(from NTS website - Shannon Currie and Stephane Garneau-Monten)Moscow or Bust
by Caitlin Murphy
Anton Chekhov, that titan of dramatic literature, once ventured that “Any idiot can face a crisis – it’s day to day living that wears you out.” A master at highlighting the irksome paradoxes of human existence, Chekhov wrote about themes that aren’t only universal but boast a damn decent shelf-life. Though the National Theatre School’s graduating class’ production of Three Sisters often gets weighed down in the playwright’s less contemporary appeal, the company still rallies to find the play’s resonance.
Dreams of Moscow, of course, beautifully stand in for any human longing, and the confusions that desire breeds in us. Chekhov deeply understood how we woefully misinterpret our potential for happiness; as one character reveals: “We are never happy; we can never be happy. We only want to be happy.” The play muses on why our lives seem to always unfold in the very directions we most wish to avoid. Stylistically, Chekhov’s writing is much more heavily expository than contemporary audiences are accustomed to, and the dialogue is quite declarative in nature: weeping women tell us they are sad, family members inform each other of where they work or when their father died, and tired people describe in extended detail how very, very, very tired they are.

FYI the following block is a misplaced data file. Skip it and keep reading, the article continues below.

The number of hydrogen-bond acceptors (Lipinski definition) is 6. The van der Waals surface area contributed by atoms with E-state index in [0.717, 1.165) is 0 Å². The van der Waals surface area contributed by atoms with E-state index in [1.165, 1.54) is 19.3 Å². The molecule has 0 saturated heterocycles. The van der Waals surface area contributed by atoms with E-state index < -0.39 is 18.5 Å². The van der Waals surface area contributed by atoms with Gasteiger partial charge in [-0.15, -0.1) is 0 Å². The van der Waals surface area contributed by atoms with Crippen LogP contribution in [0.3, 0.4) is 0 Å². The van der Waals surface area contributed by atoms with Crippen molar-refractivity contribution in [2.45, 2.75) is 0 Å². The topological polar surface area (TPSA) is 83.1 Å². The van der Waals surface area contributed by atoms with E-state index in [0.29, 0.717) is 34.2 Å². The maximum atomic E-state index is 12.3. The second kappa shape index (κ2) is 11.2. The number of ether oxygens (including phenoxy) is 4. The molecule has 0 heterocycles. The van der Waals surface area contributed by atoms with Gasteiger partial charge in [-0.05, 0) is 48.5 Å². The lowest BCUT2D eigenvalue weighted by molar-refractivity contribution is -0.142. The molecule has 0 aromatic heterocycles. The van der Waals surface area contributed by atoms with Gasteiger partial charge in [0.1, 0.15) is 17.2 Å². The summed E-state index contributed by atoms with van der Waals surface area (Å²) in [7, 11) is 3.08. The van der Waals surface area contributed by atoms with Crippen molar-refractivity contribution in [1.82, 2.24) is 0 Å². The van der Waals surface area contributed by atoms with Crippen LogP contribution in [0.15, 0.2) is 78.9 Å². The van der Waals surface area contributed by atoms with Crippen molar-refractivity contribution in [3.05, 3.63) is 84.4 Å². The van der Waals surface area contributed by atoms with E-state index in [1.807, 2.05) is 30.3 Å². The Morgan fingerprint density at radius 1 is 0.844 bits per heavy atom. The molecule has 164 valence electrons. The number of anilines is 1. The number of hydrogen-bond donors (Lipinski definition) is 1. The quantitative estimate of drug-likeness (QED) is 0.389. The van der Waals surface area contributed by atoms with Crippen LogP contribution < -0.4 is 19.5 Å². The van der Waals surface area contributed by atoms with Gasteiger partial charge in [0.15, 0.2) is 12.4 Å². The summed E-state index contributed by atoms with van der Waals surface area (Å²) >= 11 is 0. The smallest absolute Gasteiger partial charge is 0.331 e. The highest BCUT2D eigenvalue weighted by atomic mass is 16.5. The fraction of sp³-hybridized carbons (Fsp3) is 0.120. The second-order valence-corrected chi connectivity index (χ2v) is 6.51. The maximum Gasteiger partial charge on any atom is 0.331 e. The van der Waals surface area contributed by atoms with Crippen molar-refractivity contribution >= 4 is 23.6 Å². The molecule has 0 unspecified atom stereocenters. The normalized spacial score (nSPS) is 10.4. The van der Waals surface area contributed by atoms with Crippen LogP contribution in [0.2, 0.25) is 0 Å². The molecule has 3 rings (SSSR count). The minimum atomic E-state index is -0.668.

In the play’s final scene, the sisters searchingly debate the purpose of life’s suffering, the value of existence. Olga answers with a plaintive and unsatisfying refrain: “If only we knew.” At the same time as the audience nods in sympathy with her wish, we accept that there is likely nothing to be known, or at least nothing that would make the difficult day-to-day any easier. Parodox well-played.
Three Sisters continues to December 15